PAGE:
What would you say is the most common hair color in the world? It’s black! Not surprising considering the percentage of the world’s population that is Asian – and they have black hair. 2 per cent of the world have blonde as their natural color, and the rarest color is red, with only 1 per cent. Scotland bucks this trend. 13 per cent of Scottish people are natural redheads, although the USA has the largest redhead population in numbers.
16. All Change
It is also one of the facts of hair that we like to mess around with its color. Back in 1950, just 7 per cent of the US female population dyed their hair and it was usually to cover grey. Today, a whopping 75 per cent of American women dye their hair.
17. Forensically Speaking
Hair is one of the most common forms of forensic matter. A hair strand provides a picture of what has been going through your body and blood stream including food, drugs and alcohol. But, despite its usefulness, the one vital piece of information a hair cannot provide is gender.
18. Some Biological Facts about Hair
Hair is the fastest growing part/tissue of the human body – only bone marrow generates more quickly.
Hair follicles form when a fetus is about 5 months old and there are some 5 million follicles all over the body.
These follicles can be everywhere and anywhere except the soles of the feet, the palms of the hands, the lips and the mucus membranes.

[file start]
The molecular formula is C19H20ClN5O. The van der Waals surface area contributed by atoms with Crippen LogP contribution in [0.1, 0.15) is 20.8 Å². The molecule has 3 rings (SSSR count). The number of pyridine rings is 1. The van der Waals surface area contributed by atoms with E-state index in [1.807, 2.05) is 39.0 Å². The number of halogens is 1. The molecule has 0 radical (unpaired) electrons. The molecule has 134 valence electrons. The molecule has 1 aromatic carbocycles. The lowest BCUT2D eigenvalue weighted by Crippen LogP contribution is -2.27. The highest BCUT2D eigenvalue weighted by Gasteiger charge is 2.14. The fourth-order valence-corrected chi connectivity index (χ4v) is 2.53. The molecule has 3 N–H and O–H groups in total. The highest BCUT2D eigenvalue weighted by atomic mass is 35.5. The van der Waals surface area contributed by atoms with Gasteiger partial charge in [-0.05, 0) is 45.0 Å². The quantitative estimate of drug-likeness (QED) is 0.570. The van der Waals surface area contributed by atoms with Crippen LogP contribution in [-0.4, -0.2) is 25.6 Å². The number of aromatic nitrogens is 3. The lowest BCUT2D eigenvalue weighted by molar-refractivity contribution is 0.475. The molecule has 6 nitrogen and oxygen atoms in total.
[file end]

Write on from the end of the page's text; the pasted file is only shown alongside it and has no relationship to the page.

19. Some Beauty Facts about Hair
By the time you reach the age of 65, as an average woman, you will have spent a total of 7 months fixing your hair. This is based on a weekly time of 1 hour and 53 minutes spent on washing, blow drying and styling.
You spend more than $780 per annum on hair product.
Curling tongs were first used by the Ancient Romans and the Ancient Egyptians were the first to remove unwanted body hair.
20. Some Other Facts about Hair
The Guinness Book of Records shows that the female with the longest hair is Xie Qiuping from China. When measured in May 2004, it was 18 feet and 5.54 inches (5.627 meters) long.
Victorians used to make jewelry from hair – usually as mourning pieces. And, it wasn’t just a small piece of hair kept in a locket – hair was woven into rings, bracelets and brooches.
Some pretty horrible things have been used as hair dye in the past: Ancient Romans used pigeon dung for blonde hair, while Renaissance women used horse urine.
I do hope you’ve enjoyed our little foray into the world of hair, and that it was interesting and entertaining. Like I said at the beginning – you won’t learn everything there is to know about hair, but you know more now! Do you know any other fascinating hair history or facts to share?